It wasn’t only the substance of what Biden is trying to accomplish that kept me thinking long after Wednesday night. It was also the journey of the man himself. His personal narrative, replete with multiple tragedies, is well known and doesn’t need recounting. But the political trek that led to the stage he now occupies does not get enough note even though it is shaping his governance. There was a time when Biden was a young man on the move. Those years are long gone.
Even twelve years ago, when he was chosen by Barack Obama to be his running mate, Biden was seen as a safe option. He was a longtime Washington insider with a respected record on foreign affairs and military issues, two places where the young Obama seemed to be weak in experience.
This is what the New York Times reported on the day of the decision:
“It reflected a critical strategic choice by Mr. Obama: To go with a running mate who could reassure voters about gaps in his résumé, rather than to pick someone who could deliver a state or reinforce Mr. Obama’s message of change.”
Here we can see the equation —“reassure voters” versus “message of change.” And it worked. Throughout the Obama administration, Biden took on the role of a lovable old uncle. He never overshadowed Obama, but then again who could have? When 2016 rolled around, no one really thought he was the heir apparent. And he decided not to run. He was considered pretty old at the time. We all know what happened next.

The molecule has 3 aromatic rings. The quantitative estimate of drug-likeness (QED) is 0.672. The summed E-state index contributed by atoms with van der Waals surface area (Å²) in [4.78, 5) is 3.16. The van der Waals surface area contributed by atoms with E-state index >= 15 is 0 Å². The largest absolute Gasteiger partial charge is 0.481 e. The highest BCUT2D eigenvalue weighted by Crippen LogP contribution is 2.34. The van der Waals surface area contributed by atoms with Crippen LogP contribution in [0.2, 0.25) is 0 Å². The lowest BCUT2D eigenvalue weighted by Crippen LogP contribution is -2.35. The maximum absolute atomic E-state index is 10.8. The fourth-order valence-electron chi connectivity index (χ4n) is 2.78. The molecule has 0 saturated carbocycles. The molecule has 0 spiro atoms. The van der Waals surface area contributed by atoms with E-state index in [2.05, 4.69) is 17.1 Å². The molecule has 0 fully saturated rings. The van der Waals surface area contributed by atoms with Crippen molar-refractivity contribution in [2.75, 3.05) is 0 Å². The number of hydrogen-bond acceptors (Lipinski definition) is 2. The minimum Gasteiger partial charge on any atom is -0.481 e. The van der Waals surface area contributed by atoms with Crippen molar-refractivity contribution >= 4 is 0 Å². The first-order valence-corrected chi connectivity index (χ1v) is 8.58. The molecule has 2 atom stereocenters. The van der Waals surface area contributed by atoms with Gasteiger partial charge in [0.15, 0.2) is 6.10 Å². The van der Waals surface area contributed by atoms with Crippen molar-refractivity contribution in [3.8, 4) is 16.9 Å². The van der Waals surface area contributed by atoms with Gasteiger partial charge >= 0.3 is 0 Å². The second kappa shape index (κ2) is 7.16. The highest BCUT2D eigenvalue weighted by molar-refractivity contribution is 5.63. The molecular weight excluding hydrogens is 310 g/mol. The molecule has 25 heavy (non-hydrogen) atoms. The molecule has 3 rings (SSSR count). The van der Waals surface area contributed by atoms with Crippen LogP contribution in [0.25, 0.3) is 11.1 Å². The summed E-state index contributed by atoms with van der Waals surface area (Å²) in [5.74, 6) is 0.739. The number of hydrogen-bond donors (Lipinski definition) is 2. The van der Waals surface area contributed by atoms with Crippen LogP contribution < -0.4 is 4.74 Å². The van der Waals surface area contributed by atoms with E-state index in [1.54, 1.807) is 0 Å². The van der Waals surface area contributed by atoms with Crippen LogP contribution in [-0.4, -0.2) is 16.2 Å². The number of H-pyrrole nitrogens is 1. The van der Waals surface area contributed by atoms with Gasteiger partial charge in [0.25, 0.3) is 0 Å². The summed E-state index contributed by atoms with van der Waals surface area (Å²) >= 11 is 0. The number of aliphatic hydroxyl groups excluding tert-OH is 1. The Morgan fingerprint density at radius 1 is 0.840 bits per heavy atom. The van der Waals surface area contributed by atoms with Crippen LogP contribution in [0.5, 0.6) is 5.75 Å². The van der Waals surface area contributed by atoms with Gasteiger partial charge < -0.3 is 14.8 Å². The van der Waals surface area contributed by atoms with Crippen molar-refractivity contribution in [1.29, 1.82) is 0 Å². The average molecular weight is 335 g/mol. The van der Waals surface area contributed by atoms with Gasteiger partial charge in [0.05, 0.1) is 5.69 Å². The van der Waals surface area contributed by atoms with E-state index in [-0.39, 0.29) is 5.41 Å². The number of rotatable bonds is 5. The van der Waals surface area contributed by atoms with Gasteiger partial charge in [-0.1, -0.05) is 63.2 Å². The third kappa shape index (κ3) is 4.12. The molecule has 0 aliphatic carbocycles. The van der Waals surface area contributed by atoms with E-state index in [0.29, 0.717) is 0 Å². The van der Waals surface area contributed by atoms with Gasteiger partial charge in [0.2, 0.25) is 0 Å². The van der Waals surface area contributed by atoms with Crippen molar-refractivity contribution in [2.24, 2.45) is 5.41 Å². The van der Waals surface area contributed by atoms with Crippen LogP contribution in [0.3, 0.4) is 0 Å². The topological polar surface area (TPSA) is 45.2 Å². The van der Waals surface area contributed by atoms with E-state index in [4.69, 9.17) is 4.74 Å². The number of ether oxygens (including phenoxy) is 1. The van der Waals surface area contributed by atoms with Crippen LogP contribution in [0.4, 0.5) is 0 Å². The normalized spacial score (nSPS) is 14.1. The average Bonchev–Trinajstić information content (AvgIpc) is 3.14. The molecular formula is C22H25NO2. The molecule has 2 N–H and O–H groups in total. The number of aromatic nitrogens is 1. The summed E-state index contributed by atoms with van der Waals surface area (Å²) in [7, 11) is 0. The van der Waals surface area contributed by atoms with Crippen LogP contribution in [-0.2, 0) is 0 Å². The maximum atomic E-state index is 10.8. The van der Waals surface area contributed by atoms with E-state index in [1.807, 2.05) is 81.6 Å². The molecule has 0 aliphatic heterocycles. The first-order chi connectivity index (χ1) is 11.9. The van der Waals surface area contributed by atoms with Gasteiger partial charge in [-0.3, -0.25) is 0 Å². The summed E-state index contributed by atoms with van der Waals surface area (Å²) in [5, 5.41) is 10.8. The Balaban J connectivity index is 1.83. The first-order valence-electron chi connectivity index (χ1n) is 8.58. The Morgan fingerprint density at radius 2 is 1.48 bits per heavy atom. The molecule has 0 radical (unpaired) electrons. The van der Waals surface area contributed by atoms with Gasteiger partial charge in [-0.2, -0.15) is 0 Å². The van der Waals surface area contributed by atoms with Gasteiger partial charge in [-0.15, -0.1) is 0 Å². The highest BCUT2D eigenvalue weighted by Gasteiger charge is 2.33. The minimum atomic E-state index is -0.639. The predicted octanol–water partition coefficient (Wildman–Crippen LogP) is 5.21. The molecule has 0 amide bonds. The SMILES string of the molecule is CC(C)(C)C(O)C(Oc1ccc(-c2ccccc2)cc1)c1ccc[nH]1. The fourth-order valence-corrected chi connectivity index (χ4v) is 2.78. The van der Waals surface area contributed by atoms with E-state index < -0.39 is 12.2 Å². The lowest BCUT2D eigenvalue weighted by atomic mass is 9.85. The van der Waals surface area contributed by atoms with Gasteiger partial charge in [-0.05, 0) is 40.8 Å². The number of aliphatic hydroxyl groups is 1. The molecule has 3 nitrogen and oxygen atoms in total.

With how the last five years have played out, it may be hard to remember Biden’s own journey through that time. He wasn’t one of the louder or most quotable voices. Many other political leaders dominated the spotlight. And when the election season started heating up for 2020, it took Biden a while to figure out whether and how he would run. He stumbled badly in the early primaries and many thought his political career, which already had seemed to end once before, was finally over. It was South Carolina specifically, and the pragmatism and insight of Black voters more generally, that rescued Biden as he suddenly and improbably roared to the nomination, and then the presidency.
As Biden assumed the office, no one knew quite what to expect. Part of that was the unpredictability of the times, particularly the impact of the pandemic. But it was also the sense that Biden had long projected the image of a centrist in the middle of his party’s political spectrum. Would that still be true when he was leading the show? And if so, where did that center lie? Someone who has been in elected office for as long as he has is bound to have drifted some in his beliefs. Where would he moor himself now?